tar is distributed along with the scripts which the Free
Software Foundation uses for performing backups. There is no corresponding
scripts available yet for doing restoration of files. Even if there is
a good chance those scripts may be satisfying to you, they are not the
only scripts or methods available for doing backups and restore. You may
well create your own, or use more sophisticated packages dedicated to
Some users are enthusiastic about
Amanda (The Advanced Maryland
Automatic Network Disk Archiver), a backup system developed by James
da Silva `[email protected]' and available on many Unix systems.
This is free software, and it is available at these places:
Here is a possible plan for a future documentation about the backuping
scripts which are provided within the GNU
.* dumps . + what are dumps . + different levels of dumps . - full dump = dump everything . - level 1, level 2 dumps etc, - A level n dump dumps everything changed since the last level n-1 dump (?) . + how to use scripts for dumps (ie, the concept) . - scripts to run after editing backup specs (details) . + Backup Specs, what is it. . - how to customize . - actual text of script [/sp/dump/backup-specs] . + Problems . - rsh doesn't work . - rtape isn't installed . - (others?) . + the --incremental option of tar . + tapes . - write protection . - types of media . : different sizes and types, useful for different things . - files and tape marks one tape mark between files, two at end. . - positioning the tape MT writes two at end of write, backspaces over one when writing again.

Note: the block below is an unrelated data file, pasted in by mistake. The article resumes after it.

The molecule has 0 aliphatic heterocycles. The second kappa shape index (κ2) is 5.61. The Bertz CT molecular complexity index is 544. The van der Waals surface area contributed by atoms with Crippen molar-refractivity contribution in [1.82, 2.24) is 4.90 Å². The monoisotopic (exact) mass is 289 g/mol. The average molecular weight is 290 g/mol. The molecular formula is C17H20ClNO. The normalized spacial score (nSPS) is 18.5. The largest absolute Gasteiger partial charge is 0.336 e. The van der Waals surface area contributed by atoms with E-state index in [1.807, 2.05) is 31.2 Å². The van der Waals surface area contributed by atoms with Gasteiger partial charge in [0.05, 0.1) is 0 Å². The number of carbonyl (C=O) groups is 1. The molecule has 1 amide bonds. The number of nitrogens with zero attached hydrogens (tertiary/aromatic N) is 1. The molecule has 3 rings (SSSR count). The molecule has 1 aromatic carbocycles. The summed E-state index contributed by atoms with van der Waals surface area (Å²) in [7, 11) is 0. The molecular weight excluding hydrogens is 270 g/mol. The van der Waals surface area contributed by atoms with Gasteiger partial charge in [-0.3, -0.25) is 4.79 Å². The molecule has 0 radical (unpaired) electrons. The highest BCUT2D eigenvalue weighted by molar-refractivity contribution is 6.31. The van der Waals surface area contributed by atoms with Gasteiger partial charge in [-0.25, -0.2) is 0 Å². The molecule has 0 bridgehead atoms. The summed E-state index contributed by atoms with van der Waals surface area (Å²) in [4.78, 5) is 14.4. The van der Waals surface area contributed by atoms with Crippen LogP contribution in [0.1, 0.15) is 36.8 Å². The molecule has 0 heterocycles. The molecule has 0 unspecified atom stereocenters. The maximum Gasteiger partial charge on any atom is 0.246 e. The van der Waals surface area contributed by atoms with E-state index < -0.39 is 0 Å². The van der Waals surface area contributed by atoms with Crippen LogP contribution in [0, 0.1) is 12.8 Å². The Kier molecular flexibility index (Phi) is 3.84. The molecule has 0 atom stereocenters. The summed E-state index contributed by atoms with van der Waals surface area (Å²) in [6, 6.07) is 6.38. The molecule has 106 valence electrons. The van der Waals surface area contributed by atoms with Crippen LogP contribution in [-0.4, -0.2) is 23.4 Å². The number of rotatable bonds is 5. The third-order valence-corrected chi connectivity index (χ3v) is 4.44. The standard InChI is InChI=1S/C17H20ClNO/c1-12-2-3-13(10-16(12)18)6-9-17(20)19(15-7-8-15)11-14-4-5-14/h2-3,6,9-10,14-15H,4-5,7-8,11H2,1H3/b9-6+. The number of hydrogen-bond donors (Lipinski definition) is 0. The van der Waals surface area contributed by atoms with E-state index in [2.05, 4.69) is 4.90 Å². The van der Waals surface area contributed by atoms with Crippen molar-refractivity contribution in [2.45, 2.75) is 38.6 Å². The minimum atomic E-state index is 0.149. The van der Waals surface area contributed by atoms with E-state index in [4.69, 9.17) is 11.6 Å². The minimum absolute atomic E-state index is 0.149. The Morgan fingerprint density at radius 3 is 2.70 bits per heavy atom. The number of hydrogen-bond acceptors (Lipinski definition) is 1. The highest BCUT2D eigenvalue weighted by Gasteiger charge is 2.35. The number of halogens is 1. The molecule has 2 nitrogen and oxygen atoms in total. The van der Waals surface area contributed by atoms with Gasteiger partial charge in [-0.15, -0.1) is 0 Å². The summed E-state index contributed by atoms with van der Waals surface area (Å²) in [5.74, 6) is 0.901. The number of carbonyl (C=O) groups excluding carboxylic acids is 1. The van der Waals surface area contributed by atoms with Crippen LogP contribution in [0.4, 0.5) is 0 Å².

This chapter documents both the provided FSF scripts and
options which are more specific to usage as a backup tool.
To back up a file system means to create archives that contain all the files in that file system. Those archives can then be used to restore any or all of those files (for instance if a disk crashes or a file is accidently deleted). File system backups are also called dumps.
Go to the first, previous, next, last section, table of contents.